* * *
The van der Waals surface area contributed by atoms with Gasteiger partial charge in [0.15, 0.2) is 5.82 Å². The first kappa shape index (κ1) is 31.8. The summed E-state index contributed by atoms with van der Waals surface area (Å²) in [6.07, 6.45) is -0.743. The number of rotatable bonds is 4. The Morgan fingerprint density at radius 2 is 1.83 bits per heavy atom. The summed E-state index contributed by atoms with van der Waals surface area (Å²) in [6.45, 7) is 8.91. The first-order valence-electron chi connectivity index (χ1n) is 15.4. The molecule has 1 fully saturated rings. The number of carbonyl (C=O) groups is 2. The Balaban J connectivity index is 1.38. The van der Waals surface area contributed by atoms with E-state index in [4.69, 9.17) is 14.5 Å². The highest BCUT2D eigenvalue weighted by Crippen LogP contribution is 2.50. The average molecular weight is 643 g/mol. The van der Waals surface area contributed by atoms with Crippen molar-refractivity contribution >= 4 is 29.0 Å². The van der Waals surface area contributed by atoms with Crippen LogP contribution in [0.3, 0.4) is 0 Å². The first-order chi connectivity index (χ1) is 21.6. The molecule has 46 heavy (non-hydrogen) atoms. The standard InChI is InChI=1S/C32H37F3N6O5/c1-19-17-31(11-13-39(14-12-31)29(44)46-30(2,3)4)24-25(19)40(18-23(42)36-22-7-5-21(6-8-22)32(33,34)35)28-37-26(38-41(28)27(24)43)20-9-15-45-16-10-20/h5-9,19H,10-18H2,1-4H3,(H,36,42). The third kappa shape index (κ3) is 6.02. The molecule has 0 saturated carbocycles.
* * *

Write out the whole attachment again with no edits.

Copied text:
The van der Waals surface area contributed by atoms with Gasteiger partial charge in [0.15, 0.2) is 5.82 Å². The first kappa shape index (κ1) is 31.8. The summed E-state index contributed by atoms with van der Waals surface area (Å²) in [6.07, 6.45) is -0.743. The number of rotatable bonds is 4. The Morgan fingerprint density at radius 2 is 1.83 bits per heavy atom. The summed E-state index contributed by atoms with van der Waals surface area (Å²) in [6.45, 7) is 8.91. The first-order valence-electron chi connectivity index (χ1n) is 15.4. The molecule has 1 fully saturated rings. The number of carbonyl (C=O) groups is 2. The Balaban J connectivity index is 1.38. The van der Waals surface area contributed by atoms with E-state index in [4.69, 9.17) is 14.5 Å². The highest BCUT2D eigenvalue weighted by Crippen LogP contribution is 2.50. The average molecular weight is 643 g/mol. The van der Waals surface area contributed by atoms with Crippen molar-refractivity contribution >= 4 is 29.0 Å². The van der Waals surface area contributed by atoms with Crippen LogP contribution in [0.3, 0.4) is 0 Å². The first-order chi connectivity index (χ1) is 21.6. The molecule has 46 heavy (non-hydrogen) atoms. The standard InChI is InChI=1S/C32H37F3N6O5/c1-19-17-31(11-13-39(14-12-31)29(44)46-30(2,3)4)24-25(19)40(18-23(42)36-22-7-5-21(6-8-22)32(33,34)35)28-37-26(38-41(28)27(24)43)20-9-15-45-16-10-20/h5-9,19H,10-18H2,1-4H3,(H,36,42). The third kappa shape index (κ3) is 6.02. The molecule has 0 saturated carbocycles.